The Arty Semite

Repeating Nazi Propaganda, From Kurt Vonnegut to NPR

By Raphael Mostel

  • Print
  • Share Share
Richard Peter

Mark Twain’s astute observation that “a lie well-told is immortal” keeps coming to mind on the subject of the Dresden firebombing. As I was preparing in May for my first trip to Dresden, I was startled to hear a report by Tom Vitale on National Public Radio in which he repeated the propaganda of Josef Goebbels as fact.

Granted, Vitale was merely repeating what Kurt Vonnegut wrote in his best-selling book set in Dresden, “Slaughter House Five,” which had just been reprinted as part of the Library of America series. But surely he should have noticed that in the book Vonnegut named the discredited, holocaust-denying “historian” David Irving as his source.

To be fair to Vonnegut, at the time he wrote the book he didn’t know Irving was repeating Goebbels’s propaganda, intended to rally the faithful to the then-failing Nazi cause, and was more concerned with how much the book spoke to what Vitale called the “war-weary.” But Vonnegut certainly knew after David Irving sued historian and Forward columnist Deborah Lipstadt for libel on this point — and lost. To his eternal shame, Vonnegut refused to add a correction to his book to point out its historical failings. The best one can say about Vonnegut is that as someone who personally witnessed the firebombing (he was there as a P.O.W.), he was too concerned with the unacceptability of all war to worry about whether repeating falsehoods would aid neo-Nazis.

What we had with Tom Vitale’s report on NPR was a classic failure of research on this notorious issue, which has motivated neo-Nazis the world over. No one disputes that Dresden was (and now is once again) a spectacularly beautiful city and that there was huge loss of life in the firebombing. But there were two lies here.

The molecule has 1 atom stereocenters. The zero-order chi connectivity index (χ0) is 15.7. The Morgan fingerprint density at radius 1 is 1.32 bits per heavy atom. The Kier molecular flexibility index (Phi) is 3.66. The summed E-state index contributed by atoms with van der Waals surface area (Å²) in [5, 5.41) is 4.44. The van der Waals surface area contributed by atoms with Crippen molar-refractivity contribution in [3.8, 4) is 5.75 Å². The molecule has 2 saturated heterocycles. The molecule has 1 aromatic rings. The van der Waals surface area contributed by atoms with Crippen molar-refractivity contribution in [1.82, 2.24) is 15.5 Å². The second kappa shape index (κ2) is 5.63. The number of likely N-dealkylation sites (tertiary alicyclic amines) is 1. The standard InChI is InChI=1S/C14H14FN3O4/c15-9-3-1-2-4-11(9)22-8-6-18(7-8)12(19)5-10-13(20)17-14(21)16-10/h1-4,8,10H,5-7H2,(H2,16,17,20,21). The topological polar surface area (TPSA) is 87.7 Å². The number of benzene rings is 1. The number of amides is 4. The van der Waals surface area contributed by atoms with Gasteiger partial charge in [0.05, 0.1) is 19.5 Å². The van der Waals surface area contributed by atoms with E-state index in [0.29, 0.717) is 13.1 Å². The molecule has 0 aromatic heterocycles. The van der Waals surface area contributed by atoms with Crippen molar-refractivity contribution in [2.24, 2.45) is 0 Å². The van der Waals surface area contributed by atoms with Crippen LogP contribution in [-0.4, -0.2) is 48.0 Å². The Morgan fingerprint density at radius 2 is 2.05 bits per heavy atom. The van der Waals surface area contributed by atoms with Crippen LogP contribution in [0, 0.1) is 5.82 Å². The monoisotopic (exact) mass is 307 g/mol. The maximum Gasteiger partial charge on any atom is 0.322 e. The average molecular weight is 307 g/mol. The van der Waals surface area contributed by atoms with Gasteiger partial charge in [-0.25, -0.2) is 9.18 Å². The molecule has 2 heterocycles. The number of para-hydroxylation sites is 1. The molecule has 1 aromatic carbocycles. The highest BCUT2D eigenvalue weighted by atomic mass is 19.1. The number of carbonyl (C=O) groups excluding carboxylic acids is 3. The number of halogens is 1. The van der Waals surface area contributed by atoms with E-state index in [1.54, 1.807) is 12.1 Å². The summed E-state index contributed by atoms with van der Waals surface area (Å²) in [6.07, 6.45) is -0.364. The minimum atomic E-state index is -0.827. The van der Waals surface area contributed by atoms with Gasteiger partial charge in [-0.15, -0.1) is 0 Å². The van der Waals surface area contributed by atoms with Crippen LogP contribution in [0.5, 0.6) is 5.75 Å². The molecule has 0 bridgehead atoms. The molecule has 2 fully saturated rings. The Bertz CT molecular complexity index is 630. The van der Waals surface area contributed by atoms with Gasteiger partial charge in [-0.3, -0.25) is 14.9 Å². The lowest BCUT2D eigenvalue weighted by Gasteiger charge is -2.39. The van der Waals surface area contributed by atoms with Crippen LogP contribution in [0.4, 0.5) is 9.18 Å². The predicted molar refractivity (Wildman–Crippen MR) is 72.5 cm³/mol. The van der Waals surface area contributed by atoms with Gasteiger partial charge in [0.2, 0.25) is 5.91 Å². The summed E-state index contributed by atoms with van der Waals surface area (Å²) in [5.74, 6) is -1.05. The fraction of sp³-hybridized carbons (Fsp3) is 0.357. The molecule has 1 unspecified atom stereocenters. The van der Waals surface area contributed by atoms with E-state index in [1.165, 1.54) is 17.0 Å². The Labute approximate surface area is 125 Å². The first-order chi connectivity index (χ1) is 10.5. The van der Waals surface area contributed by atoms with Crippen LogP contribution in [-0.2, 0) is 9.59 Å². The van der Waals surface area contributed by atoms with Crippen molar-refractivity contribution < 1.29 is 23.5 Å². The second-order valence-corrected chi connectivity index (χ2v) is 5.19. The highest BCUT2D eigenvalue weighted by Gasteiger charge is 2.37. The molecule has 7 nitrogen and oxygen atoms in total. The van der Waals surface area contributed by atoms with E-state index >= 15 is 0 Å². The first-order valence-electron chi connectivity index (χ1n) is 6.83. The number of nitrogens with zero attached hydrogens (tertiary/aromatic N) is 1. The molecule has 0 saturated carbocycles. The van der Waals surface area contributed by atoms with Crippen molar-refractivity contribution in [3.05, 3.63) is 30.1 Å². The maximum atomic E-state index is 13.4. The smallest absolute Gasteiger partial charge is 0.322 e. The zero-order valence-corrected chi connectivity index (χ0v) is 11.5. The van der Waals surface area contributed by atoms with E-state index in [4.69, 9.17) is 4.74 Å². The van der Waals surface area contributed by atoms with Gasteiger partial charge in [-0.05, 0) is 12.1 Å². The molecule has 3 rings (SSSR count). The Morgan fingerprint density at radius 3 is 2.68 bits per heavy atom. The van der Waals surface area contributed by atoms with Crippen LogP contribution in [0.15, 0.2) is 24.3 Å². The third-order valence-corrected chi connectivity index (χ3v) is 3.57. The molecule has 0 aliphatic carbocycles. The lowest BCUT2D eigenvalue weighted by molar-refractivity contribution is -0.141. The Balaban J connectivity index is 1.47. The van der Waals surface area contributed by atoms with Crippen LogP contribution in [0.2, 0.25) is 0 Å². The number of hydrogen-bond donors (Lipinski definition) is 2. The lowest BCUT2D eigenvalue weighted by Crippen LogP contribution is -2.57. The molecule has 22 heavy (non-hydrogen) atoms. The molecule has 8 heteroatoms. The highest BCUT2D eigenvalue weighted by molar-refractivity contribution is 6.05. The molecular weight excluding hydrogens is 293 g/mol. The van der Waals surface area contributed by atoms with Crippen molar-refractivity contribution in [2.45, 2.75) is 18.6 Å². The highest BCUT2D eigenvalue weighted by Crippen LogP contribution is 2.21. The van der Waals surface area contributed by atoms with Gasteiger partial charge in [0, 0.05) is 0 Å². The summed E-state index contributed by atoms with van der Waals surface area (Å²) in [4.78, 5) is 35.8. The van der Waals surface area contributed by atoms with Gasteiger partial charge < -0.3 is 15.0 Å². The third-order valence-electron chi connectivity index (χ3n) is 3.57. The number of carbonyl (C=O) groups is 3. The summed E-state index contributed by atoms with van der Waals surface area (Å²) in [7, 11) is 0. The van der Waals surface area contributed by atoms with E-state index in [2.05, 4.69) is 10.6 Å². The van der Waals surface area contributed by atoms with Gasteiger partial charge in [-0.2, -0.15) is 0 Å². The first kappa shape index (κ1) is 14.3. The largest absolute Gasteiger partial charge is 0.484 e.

The first was the number of those killed in the firebombing. This is the easier one to correct, as the city of Dresden itself recently commissioned a study which determined that the maximum number killed was under 25,000 (which was what the Allies estimated at the time) and not, as Goebbels, Irving, Vonnegut, Vitale and neo-Nazis claim, over four times that number.

The second lie is more complicated. Was the firebombing legitimate warfare or a savage act of vengeance? Vonnegut firmly held the second view, frequently pointing out that Dresden had no military significance. Although with Vonnegut’s unwitting help the Nazi propaganda has largely triumphed on this point, this view was definitively put to shame by the courageous British historian Frederick Taylor in his book “Dresden: Tuesday, February 13, 1945.”

Taylor does not minimize the horror of the firebombing, but he also proves the importance of Dresden from a military standpoint, particularly as a center for precision manufacturing essential to the Nazi war machine. Moreover, he goes on to show that the firebombing of Dresden was not the unique event the propaganda made it out to be, but part of a rational (as much as war can be rational) and legitimate military plan.

It should be noted that the bombing saved lives as well. One such person was Victor Klemperer, a professor of literature who was born Jewish but converted to Protestantism in 1912, and who became famous after German reunification for his posthumously published 12-year diary recording the day-by-day enslavement under the Nazis. He had been scheduled to report for transport at a place destroyed in the bombing. Ripping off his yellow star, he hid until after the war ended.

NPR issued a correction on the first point, citing the victim total determined by the city of Dresden study. But they declined to issue a correction, or even refer to, the second point.

For some reason, even NPR’s reluctant on-air correction on the first point does not appear on its online list of corrections. Worse, as of this writing, the transcript of the piece still repeats Goebbels’s lie, uncorrected.